The development of this argument, which I attempt in the chapter itself, at least as a preliminary sketch, involves an argument about real abstractions. A real abstraction is an abstraction that involves more than simply a conceptual stripping away of determinate content. A real abstraction is effected in social practice, and involves (in my appropriation of this concept) a process of mutual constitution of conflictual dimensions of practice – one of which renders particular forms of qualitative determinacy socially meaningful, while another is actively indifferent to those specific forms of determinacy. In Marx’s argument, for example, a category like “use value” – which appears to be nothing more than a catch-all conceptual abstraction that generalises from any sort of useful thing, and seems transparently capable of extension to the analysis of any human society – is actually effected in collective practice in capitalism, as the value dimension of the commodity must appear in some use value or another, but is structurally indifferent to how it appears. In this sense, an apparently asocial category like “use value” – which presents itself as a substance of wealth, indifferent to social form – is in fact closely tied to value as the social form of wealth in capitalism, which generates at the level of social practice “use value” as a meaningful, socially-immanent category. This doesn’t mean that we can’t then take such abstract categories, and apply them to the past – or, more important for Marx’s purposes, apply them to the critique of capitalism, to assist us in thinking alternative organisations of production. It does, though, provide an immanent account of such categories, and also situates the categories socially and historically, making it possible to explain why these categories are part of the “in and for itself” of our society, but did not emerge in other historical eras.
This approach repositions Marx’s apparently asocial and “materialist” categories as determinate negations – as negations that emerge out of a specific “something”, and therefore carry the traces of what they negated, in their determinate qualitative form. I’ve drawn attention to such a concept previously, in discussing this passage from Hegel’s Phenomenology:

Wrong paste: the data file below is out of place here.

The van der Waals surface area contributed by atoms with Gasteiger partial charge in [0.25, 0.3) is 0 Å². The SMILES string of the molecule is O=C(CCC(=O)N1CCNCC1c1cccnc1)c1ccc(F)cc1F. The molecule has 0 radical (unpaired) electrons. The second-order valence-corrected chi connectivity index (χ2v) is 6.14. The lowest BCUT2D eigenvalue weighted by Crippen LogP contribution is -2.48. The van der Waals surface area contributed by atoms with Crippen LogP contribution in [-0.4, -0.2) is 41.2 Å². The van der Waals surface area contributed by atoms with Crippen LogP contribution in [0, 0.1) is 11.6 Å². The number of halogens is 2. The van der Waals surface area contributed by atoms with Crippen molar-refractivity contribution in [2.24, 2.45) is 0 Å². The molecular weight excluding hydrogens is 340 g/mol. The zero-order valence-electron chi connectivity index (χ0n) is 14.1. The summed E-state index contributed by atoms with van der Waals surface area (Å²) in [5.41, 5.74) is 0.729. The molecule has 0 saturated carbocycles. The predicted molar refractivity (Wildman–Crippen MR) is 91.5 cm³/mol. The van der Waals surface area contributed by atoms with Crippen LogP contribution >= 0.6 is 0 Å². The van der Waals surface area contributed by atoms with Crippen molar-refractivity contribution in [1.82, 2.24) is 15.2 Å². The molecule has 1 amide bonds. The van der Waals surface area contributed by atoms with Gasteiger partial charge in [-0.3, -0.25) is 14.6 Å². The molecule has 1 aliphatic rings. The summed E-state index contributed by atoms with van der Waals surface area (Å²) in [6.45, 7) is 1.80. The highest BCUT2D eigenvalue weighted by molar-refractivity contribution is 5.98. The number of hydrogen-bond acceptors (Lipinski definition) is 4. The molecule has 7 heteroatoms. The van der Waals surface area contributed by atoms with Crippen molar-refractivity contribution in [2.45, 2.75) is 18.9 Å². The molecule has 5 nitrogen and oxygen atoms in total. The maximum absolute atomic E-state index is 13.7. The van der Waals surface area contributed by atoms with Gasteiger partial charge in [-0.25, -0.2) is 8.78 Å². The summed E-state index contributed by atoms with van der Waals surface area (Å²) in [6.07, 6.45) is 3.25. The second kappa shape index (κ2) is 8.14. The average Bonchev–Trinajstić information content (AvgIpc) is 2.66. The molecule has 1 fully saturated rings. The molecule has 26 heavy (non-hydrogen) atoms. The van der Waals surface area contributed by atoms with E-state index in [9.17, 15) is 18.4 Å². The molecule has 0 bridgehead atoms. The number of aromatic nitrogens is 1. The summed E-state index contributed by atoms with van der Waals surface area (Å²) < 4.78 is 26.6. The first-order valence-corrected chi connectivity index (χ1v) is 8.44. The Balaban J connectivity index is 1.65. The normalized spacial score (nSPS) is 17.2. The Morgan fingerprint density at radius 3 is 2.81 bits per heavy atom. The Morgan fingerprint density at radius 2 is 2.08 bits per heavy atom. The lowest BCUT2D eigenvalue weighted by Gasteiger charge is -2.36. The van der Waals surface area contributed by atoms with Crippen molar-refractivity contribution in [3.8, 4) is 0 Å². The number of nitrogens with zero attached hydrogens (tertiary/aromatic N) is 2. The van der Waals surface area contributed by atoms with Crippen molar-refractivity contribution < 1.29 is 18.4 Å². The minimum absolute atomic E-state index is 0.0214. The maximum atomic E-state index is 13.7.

The completeness of the forms of unreal consciousness will be brought about precisely through the necessity of the advance and the necessity of their connection with one another. To make this comprehensible we may remark, by way of preliminary, that the exposition of untrue consciousness in its untruth is not a merely negative process. Such a one-sided view of it is what the natural consciousness generally adopts; and a knowledge, which makes this one-sidedness its essence, is one of those shapes assumed by incomplete consciousness which falls into the course of the inquiry itself and will come before us there. For this view is scepticism, which always sees in the result only pure nothingness, and abstracts from the fact that this nothing is determinate, is the nothing of that out of which it comes as a result. Nothing, however, is only, in fact, the true result, when taken as the nothing of what it comes from; it is thus itself a determinate nothing, and has a content. The scepticism which ends with the abstraction “nothing” or “emptiness” can advance from this not a step farther, but must wait and see whether there is possibly anything new offered, and what that is – in order to cast it into some abysmal void. When once, on the other hand, the result is apprehended, as it truly is, as determinate negation, a new form has thereby immediately arisen; and in the negation the transition is made by which the progress through the complete succession of forms comes about of itself. (79)
The reading group starts soon, and I need to review a bit before everyone arrives. And ack! Russ has shown up early!! (How dare you, Russ – you know I read material before we meet!!) No time to edit… Apologies…
P.S. Since Russ so rudely interrupted, I posted this before I got the chance to nudge back at Wildly Parenthetical, who has been trying valiantly to make sense of my often opaque use of terms like “abstract” and “determinate” negation – if it weren’t already clear, this piece is intended as (er… yet another?) gesture to that ongoing conversation… 🙂
Shush! I wanted everyone to think I’d picked it up with the greatest of ease 😉 (No valiance required, just add random moments of concentration ;-P)